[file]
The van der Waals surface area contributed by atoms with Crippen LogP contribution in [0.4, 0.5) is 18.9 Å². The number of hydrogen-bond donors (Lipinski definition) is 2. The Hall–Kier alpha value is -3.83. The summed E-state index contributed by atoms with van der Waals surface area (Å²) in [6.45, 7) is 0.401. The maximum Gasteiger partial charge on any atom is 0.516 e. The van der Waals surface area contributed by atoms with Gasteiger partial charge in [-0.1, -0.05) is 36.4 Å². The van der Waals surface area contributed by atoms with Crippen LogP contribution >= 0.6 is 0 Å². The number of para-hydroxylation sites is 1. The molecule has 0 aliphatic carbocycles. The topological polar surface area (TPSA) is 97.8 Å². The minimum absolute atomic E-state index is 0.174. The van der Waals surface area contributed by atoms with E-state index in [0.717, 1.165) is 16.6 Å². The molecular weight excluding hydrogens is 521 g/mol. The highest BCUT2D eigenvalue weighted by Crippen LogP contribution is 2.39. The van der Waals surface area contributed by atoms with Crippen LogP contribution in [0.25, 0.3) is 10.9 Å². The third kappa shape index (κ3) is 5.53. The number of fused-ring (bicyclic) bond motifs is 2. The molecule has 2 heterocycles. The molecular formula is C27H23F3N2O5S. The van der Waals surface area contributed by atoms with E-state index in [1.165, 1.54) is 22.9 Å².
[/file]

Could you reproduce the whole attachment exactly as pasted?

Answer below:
The van der Waals surface area contributed by atoms with Crippen LogP contribution in [0.4, 0.5) is 18.9 Å². The number of hydrogen-bond donors (Lipinski definition) is 2. The Hall–Kier alpha value is -3.83. The summed E-state index contributed by atoms with van der Waals surface area (Å²) in [6.45, 7) is 0.401. The maximum Gasteiger partial charge on any atom is 0.516 e. The van der Waals surface area contributed by atoms with Gasteiger partial charge in [-0.1, -0.05) is 36.4 Å². The van der Waals surface area contributed by atoms with Crippen LogP contribution >= 0.6 is 0 Å². The number of para-hydroxylation sites is 1. The molecule has 0 aliphatic carbocycles. The topological polar surface area (TPSA) is 97.8 Å². The minimum absolute atomic E-state index is 0.174. The van der Waals surface area contributed by atoms with E-state index in [0.717, 1.165) is 16.6 Å². The molecular weight excluding hydrogens is 521 g/mol. The highest BCUT2D eigenvalue weighted by Crippen LogP contribution is 2.39. The van der Waals surface area contributed by atoms with Crippen LogP contribution in [0.25, 0.3) is 10.9 Å². The third kappa shape index (κ3) is 5.53. The number of fused-ring (bicyclic) bond motifs is 2. The molecule has 2 heterocycles. The molecular formula is C27H23F3N2O5S. The van der Waals surface area contributed by atoms with E-state index in [1.165, 1.54) is 22.9 Å².